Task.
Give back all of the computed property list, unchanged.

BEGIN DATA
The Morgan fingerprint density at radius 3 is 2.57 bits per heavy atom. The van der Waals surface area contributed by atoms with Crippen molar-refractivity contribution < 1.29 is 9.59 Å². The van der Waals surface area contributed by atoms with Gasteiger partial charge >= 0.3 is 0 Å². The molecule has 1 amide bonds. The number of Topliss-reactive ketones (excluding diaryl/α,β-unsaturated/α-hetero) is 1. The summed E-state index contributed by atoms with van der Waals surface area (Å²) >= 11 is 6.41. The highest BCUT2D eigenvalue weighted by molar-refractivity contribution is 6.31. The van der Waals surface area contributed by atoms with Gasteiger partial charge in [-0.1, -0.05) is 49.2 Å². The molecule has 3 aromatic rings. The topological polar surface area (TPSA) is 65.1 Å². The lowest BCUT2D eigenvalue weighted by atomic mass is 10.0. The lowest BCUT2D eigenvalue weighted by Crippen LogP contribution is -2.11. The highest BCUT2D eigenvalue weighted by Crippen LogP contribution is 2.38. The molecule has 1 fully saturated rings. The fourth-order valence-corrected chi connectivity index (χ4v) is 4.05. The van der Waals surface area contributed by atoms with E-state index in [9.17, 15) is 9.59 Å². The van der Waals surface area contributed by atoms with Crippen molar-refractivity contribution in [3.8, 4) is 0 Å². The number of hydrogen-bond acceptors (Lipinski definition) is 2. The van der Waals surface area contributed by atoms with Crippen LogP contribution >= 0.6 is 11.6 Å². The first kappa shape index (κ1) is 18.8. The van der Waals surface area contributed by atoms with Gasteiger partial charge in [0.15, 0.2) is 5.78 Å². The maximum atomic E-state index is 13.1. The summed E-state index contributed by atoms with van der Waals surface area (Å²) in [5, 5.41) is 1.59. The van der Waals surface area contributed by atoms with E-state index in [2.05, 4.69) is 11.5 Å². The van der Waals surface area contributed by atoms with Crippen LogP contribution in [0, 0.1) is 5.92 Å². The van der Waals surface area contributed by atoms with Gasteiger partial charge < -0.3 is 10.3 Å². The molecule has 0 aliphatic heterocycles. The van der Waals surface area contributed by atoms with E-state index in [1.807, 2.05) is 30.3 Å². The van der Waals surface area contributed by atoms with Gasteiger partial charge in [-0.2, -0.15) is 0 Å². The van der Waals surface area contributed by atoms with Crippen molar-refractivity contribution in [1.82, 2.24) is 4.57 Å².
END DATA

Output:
The Morgan fingerprint density at radius 3 is 2.57 bits per heavy atom. The van der Waals surface area contributed by atoms with Crippen molar-refractivity contribution < 1.29 is 9.59 Å². The van der Waals surface area contributed by atoms with Gasteiger partial charge >= 0.3 is 0 Å². The molecule has 1 amide bonds. The number of Topliss-reactive ketones (excluding diaryl/α,β-unsaturated/α-hetero) is 1. The summed E-state index contributed by atoms with van der Waals surface area (Å²) >= 11 is 6.41. The highest BCUT2D eigenvalue weighted by molar-refractivity contribution is 6.31. The van der Waals surface area contributed by atoms with Gasteiger partial charge in [-0.1, -0.05) is 49.2 Å². The molecule has 3 aromatic rings. The topological polar surface area (TPSA) is 65.1 Å². The lowest BCUT2D eigenvalue weighted by atomic mass is 10.0. The lowest BCUT2D eigenvalue weighted by Crippen LogP contribution is -2.11. The highest BCUT2D eigenvalue weighted by Crippen LogP contribution is 2.38. The molecule has 1 fully saturated rings. The fourth-order valence-corrected chi connectivity index (χ4v) is 4.05. The van der Waals surface area contributed by atoms with E-state index in [9.17, 15) is 9.59 Å². The van der Waals surface area contributed by atoms with Crippen molar-refractivity contribution in [3.8, 4) is 0 Å². The number of hydrogen-bond acceptors (Lipinski definition) is 2. The van der Waals surface area contributed by atoms with Crippen LogP contribution >= 0.6 is 11.6 Å². The first kappa shape index (κ1) is 18.8. The van der Waals surface area contributed by atoms with Gasteiger partial charge in [0.15, 0.2) is 5.78 Å². The maximum atomic E-state index is 13.1. The summed E-state index contributed by atoms with van der Waals surface area (Å²) in [5, 5.41) is 1.59. The van der Waals surface area contributed by atoms with E-state index in [2.05, 4.69) is 11.5 Å². The van der Waals surface area contributed by atoms with Crippen LogP contribution in [0, 0.1) is 5.92 Å². The van der Waals surface area contributed by atoms with Gasteiger partial charge < -0.3 is 10.3 Å². The molecule has 0 aliphatic heterocycles. The van der Waals surface area contributed by atoms with E-state index in [1.807, 2.05) is 30.3 Å². The van der Waals surface area contributed by atoms with Gasteiger partial charge in [-0.2, -0.15) is 0 Å². The van der Waals surface area contributed by atoms with Crippen molar-refractivity contribution in [1.82, 2.24) is 4.57 Å².